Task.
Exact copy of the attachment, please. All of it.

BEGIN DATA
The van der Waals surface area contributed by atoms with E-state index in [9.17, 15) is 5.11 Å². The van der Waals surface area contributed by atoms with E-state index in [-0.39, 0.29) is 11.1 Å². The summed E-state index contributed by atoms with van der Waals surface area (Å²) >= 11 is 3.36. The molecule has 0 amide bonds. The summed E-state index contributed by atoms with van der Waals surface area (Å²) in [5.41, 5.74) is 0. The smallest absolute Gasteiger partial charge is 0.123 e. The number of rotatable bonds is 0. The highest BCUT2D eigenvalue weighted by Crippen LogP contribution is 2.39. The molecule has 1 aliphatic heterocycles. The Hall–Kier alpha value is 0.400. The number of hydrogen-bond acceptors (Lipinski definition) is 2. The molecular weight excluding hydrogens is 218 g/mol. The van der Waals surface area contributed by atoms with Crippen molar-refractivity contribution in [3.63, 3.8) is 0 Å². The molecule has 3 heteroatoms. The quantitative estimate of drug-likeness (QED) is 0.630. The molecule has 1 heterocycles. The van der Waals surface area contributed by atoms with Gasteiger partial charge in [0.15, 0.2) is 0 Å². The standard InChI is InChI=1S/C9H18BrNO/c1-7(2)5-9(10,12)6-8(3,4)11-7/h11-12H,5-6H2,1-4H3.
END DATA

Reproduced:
The van der Waals surface area contributed by atoms with E-state index in [9.17, 15) is 5.11 Å². The van der Waals surface area contributed by atoms with E-state index in [-0.39, 0.29) is 11.1 Å². The summed E-state index contributed by atoms with van der Waals surface area (Å²) >= 11 is 3.36. The molecule has 0 amide bonds. The summed E-state index contributed by atoms with van der Waals surface area (Å²) in [5.41, 5.74) is 0. The smallest absolute Gasteiger partial charge is 0.123 e. The number of rotatable bonds is 0. The highest BCUT2D eigenvalue weighted by Crippen LogP contribution is 2.39. The molecule has 1 aliphatic heterocycles. The Hall–Kier alpha value is 0.400. The number of hydrogen-bond acceptors (Lipinski definition) is 2. The molecular weight excluding hydrogens is 218 g/mol. The van der Waals surface area contributed by atoms with Crippen molar-refractivity contribution in [3.63, 3.8) is 0 Å². The molecule has 3 heteroatoms. The quantitative estimate of drug-likeness (QED) is 0.630. The molecule has 1 heterocycles. The van der Waals surface area contributed by atoms with Gasteiger partial charge in [0.15, 0.2) is 0 Å². The standard InChI is InChI=1S/C9H18BrNO/c1-7(2)5-9(10,12)6-8(3,4)11-7/h11-12H,5-6H2,1-4H3.